Spatiotemporal tuning of the facilitation of biological motion perception by concurrent motor execution.

TitleSpatiotemporal tuning of the facilitation of biological motion perception by concurrent motor execution.
Publication TypeJournal Article
Year of Publication2011
AuthorsChristensen, A, Ilg, W, Giese, MA
JournalJ Neurosci
Date PublishedMar
KeywordsUniversity of Tübingen, WP1-Human-Motor-Primitives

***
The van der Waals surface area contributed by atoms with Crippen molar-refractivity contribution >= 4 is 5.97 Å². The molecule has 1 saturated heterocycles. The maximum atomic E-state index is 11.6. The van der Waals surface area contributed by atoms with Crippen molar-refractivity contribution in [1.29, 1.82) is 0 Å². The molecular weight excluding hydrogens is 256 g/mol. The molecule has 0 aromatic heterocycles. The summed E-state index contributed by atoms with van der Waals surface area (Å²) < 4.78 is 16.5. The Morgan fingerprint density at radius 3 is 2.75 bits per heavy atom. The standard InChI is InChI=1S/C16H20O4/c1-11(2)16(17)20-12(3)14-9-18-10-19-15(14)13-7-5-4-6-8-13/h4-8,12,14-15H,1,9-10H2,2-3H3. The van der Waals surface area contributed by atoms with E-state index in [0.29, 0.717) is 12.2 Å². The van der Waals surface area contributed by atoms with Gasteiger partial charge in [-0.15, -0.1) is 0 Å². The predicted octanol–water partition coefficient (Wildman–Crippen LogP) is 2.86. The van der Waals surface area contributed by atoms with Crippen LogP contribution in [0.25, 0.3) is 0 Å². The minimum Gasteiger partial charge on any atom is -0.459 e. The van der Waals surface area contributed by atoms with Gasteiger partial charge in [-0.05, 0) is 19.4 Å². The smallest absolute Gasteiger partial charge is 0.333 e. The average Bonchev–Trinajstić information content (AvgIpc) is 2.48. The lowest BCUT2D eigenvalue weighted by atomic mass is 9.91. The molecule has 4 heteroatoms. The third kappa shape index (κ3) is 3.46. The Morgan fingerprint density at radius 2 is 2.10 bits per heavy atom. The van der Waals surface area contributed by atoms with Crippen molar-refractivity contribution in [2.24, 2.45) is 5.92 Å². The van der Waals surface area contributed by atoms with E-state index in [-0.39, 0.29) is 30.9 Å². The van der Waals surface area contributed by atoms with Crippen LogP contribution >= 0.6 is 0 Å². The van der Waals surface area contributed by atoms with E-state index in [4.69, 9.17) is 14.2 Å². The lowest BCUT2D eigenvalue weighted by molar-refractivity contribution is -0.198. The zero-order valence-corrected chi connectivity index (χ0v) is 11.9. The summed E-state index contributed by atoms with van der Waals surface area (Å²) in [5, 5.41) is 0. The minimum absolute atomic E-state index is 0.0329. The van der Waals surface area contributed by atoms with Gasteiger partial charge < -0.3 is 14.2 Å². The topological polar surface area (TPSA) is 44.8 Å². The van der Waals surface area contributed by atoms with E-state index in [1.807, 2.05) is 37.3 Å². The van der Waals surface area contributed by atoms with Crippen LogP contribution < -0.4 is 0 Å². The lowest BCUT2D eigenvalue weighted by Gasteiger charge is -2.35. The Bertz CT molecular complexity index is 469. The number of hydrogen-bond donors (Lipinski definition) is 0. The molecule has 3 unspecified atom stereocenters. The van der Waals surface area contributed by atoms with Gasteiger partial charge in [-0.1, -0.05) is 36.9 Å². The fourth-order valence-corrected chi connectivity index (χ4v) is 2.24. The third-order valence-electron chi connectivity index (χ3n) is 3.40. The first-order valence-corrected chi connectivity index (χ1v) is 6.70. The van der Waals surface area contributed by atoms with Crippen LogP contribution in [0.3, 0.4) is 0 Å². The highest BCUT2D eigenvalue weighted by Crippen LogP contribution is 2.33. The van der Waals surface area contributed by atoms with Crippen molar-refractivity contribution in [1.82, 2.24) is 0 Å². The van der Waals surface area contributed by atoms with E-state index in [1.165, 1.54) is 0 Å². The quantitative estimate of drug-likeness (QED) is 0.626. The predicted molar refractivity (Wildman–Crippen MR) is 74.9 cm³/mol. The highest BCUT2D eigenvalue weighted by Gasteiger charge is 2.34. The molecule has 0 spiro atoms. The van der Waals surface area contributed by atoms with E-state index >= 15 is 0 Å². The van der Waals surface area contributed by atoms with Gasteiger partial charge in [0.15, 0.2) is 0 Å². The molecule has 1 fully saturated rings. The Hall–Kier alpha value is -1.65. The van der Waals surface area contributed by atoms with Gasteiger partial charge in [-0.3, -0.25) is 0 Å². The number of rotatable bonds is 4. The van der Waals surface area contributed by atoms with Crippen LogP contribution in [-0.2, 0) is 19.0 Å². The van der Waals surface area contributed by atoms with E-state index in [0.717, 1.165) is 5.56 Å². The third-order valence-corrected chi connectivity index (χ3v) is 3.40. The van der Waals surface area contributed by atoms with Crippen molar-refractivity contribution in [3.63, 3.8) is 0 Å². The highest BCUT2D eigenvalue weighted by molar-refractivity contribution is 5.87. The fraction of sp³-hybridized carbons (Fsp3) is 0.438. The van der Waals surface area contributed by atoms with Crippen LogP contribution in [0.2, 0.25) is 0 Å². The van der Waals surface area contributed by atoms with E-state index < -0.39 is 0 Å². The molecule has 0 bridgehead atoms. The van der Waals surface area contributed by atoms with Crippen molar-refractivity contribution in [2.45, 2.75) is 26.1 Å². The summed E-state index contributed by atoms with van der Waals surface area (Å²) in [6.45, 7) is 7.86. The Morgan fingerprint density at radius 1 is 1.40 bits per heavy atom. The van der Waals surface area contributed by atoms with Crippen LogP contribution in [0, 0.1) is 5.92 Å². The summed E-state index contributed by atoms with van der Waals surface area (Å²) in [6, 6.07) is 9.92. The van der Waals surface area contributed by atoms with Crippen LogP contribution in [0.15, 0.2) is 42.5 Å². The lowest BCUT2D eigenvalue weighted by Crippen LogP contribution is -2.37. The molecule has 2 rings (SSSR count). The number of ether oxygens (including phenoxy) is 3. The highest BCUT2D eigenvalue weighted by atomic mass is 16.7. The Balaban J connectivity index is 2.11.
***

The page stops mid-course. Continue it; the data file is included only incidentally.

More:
The execution of motor behavior influences concurrent visual action observation and especially the perception of biological motion. The neural mechanisms underlying this interaction between perception and motor execution are not exactly known. In addition, the available experimental evidence is partially inconsistent because previous studies have reported facilitation as well as impairments of action perception by concurrent execution. Exploiting a novel virtual reality paradigm, we investigated the spatiotemporal tuning of the influence of motor execution on the perception of biological motion within a signal-detection task. Human observers were presented with point-light stimuli that were controlled by their own movements. Participants had to detect a point-light arm in a scrambled mask, either while executing waving movements or without concurrent motor execution (baseline). The temporal and spatial coherence between the observed and executed movements was parametrically varied. We found a systematic tuning of the facilitatory versus inhibitory influences of motor execution on biological motion detection with respect to the temporal and the spatial congruency between observed and executed movements. Specifically, we found a gradual transition between facilitatory and inhibitory interactions for decreasing temporal synchrony and spatial congruency. This result provides evidence for a spatiotemporally highly selective coupling between dynamic motor representations and neural structures involved in the visual processing of biological motion. In addition, our study offers a unifying explanation that reconciles contradicting results about modulatory effects of motor execution on biological motion perception in previous studies.


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